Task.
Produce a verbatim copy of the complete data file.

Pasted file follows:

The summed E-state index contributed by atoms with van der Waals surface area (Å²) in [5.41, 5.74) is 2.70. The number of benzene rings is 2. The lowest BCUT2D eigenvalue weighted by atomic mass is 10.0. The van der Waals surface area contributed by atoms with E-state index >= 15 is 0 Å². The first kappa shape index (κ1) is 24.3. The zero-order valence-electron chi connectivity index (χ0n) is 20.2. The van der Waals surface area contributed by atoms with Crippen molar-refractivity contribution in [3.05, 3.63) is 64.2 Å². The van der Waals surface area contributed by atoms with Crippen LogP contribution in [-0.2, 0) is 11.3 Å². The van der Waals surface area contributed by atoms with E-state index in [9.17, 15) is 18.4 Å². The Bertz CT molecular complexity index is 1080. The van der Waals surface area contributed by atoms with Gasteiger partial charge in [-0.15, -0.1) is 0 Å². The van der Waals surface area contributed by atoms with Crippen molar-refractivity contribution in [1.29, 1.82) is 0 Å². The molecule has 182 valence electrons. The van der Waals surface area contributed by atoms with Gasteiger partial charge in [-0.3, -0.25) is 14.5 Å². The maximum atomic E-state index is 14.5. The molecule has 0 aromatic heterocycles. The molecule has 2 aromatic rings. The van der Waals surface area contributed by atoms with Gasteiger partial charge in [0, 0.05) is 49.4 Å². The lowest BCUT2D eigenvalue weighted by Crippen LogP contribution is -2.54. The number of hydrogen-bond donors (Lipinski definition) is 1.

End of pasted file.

The summed E-state index contributed by atoms with van der Waals surface area (Å²) in [5.41, 5.74) is 2.70. The number of benzene rings is 2. The lowest BCUT2D eigenvalue weighted by atomic mass is 10.0. The van der Waals surface area contributed by atoms with E-state index >= 15 is 0 Å². The first kappa shape index (κ1) is 24.3. The zero-order valence-electron chi connectivity index (χ0n) is 20.2. The van der Waals surface area contributed by atoms with Crippen molar-refractivity contribution in [3.05, 3.63) is 64.2 Å². The van der Waals surface area contributed by atoms with Crippen LogP contribution in [-0.2, 0) is 11.3 Å². The van der Waals surface area contributed by atoms with E-state index in [9.17, 15) is 18.4 Å². The Bertz CT molecular complexity index is 1080. The van der Waals surface area contributed by atoms with Gasteiger partial charge in [-0.15, -0.1) is 0 Å². The van der Waals surface area contributed by atoms with Crippen molar-refractivity contribution in [1.29, 1.82) is 0 Å². The molecule has 182 valence electrons. The van der Waals surface area contributed by atoms with Gasteiger partial charge in [-0.3, -0.25) is 14.5 Å². The maximum atomic E-state index is 14.5. The molecule has 0 aromatic heterocycles. The molecule has 2 aromatic rings. The van der Waals surface area contributed by atoms with Gasteiger partial charge in [0, 0.05) is 49.4 Å². The lowest BCUT2D eigenvalue weighted by Crippen LogP contribution is -2.54. The number of hydrogen-bond donors (Lipinski definition) is 1.